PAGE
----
Chloe  and myself will comment on every blog post linked up and share them on social media.

Participants are encouraged to comment on as many posts as they feel they can manage (because life is busy!) but definitely on one of the host’s posts and the post linked up before theirs.

Anything else I need to know?

Best Boot Forward will also have a Facebook community and we will be active on Instagram and Twitter with hashtag #BestBootForward

So are you ready to showcase how you are blogging (and living!) positively with Best Boot Forward?


Kate on thin ice

I would like to visit Italy and cannot quite get the idea out of my mind. I read about a book about Tuscany as a young adult which started off the desire to see the country for myself. With my depression gone, I am more adventurous and hope to be in Italy by the end of the year.


Tuscany itself has some art treasures that I would love to see. I have a dream of taking my creative daughter to Florence. For some reason, I want this to be very much about just the two of us together enjoying and being inspired by art.


My brother is an opera singer and worked for many years at La Scala in Milan. Sadly he never invited me to visit. So it would be cool to head there under my own steam and perhaps to take in a little opera although I think my late Mum was more excited by the shopping!

The seaside

Like my sailor Dad, I love the sea and you only have to look at the  shape of Italy to see just how much coastline there is to enjoy. I look forward to investigating  the variety of beaches on offer from the tourist-heavy to quieter and more obscure fishing villages.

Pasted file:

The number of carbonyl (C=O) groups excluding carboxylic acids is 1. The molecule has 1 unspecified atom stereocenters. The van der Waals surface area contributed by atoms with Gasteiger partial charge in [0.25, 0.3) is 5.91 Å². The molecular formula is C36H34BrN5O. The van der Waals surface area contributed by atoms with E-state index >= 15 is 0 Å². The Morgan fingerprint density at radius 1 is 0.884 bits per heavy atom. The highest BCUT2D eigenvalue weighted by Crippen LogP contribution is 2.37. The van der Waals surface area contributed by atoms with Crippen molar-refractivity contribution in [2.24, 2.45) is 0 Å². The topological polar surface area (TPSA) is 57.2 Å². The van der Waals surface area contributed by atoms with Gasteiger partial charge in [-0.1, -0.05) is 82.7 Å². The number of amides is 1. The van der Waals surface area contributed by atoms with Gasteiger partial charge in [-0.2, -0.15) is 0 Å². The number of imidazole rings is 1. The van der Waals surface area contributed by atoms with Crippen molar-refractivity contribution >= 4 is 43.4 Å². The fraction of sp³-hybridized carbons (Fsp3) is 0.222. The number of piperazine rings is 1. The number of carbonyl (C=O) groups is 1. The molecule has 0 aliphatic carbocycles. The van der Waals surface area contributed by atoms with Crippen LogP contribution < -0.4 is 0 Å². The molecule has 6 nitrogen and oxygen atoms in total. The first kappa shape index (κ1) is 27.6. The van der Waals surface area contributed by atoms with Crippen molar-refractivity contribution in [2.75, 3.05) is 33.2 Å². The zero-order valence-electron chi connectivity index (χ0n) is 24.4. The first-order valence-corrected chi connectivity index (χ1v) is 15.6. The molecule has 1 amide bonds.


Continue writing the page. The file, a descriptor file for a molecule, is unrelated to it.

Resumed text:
We are most definitely a family of foodies. We all love pizza and pasta and just know it would be that much  better in Italy. Of course Italian cuisine includes lots of other special dishes so I will be sure to check out cured meats and truffles along with checking out different regions and their culinary delights.

Religious sites

As a child I used to hate how my Mum would take us to so many churches when we were on holiday. I famously angered her when I went to Paris and went to a market instead of the Notre Dame. However, as I was brought up Catholic and with more of a spiritual feel to my life these days, I would like to visit Rome. It is a city that pulls at my heart strings.

Right, I have convinced myself and will start looking at good dates for my Italian adventure. I don’t think my current battered case will be enough for such a trip and definitely not stylish enough.  I am quite temped by  Tumi products at Betty Hemmings especially the extra-deep globe-trotter suitcase. Big cases mean huge shopping sprees and why not on the adventure of a lifetime?